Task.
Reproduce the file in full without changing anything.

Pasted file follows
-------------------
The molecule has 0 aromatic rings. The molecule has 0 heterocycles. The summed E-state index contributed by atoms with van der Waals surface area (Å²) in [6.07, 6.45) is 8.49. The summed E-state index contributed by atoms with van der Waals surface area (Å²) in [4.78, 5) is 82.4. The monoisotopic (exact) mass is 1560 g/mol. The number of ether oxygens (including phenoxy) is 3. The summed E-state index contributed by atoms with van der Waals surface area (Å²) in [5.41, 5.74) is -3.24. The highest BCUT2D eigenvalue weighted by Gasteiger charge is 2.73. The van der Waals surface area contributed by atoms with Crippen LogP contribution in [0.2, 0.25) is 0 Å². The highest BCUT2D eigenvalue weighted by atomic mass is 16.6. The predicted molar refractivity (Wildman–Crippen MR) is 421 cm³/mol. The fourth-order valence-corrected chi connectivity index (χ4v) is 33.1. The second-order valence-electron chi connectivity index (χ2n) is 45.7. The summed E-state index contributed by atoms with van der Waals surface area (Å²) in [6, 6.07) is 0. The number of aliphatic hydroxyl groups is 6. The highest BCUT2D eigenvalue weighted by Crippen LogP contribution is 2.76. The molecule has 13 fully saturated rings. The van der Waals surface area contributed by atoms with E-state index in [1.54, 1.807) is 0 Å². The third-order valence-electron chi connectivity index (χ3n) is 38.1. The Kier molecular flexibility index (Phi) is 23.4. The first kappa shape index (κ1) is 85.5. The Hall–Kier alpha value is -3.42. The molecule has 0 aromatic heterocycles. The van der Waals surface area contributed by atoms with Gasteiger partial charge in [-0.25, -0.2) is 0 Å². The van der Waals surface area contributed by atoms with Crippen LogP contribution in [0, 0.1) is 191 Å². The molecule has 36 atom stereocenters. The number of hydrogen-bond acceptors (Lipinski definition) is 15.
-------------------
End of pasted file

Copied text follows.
The molecule has 0 aromatic rings. The molecule has 0 heterocycles. The summed E-state index contributed by atoms with van der Waals surface area (Å²) in [6.07, 6.45) is 8.49. The summed E-state index contributed by atoms with van der Waals surface area (Å²) in [4.78, 5) is 82.4. The monoisotopic (exact) mass is 1560 g/mol. The number of ether oxygens (including phenoxy) is 3. The summed E-state index contributed by atoms with van der Waals surface area (Å²) in [5.41, 5.74) is -3.24. The highest BCUT2D eigenvalue weighted by Gasteiger charge is 2.73. The van der Waals surface area contributed by atoms with Crippen LogP contribution in [0.2, 0.25) is 0 Å². The highest BCUT2D eigenvalue weighted by atomic mass is 16.6. The predicted molar refractivity (Wildman–Crippen MR) is 421 cm³/mol. The fourth-order valence-corrected chi connectivity index (χ4v) is 33.1. The second-order valence-electron chi connectivity index (χ2n) is 45.7. The summed E-state index contributed by atoms with van der Waals surface area (Å²) in [6, 6.07) is 0. The number of aliphatic hydroxyl groups is 6. The highest BCUT2D eigenvalue weighted by Crippen LogP contribution is 2.76. The molecule has 13 fully saturated rings. The van der Waals surface area contributed by atoms with E-state index in [1.54, 1.807) is 0 Å². The third-order valence-electron chi connectivity index (χ3n) is 38.1. The Kier molecular flexibility index (Phi) is 23.4. The first kappa shape index (κ1) is 85.5. The Hall–Kier alpha value is -3.42. The molecule has 0 aromatic heterocycles. The van der Waals surface area contributed by atoms with Gasteiger partial charge in [-0.25, -0.2) is 0 Å². The van der Waals surface area contributed by atoms with Crippen LogP contribution in [0, 0.1) is 191 Å². The molecule has 36 atom stereocenters. The number of hydrogen-bond acceptors (Lipinski definition) is 15.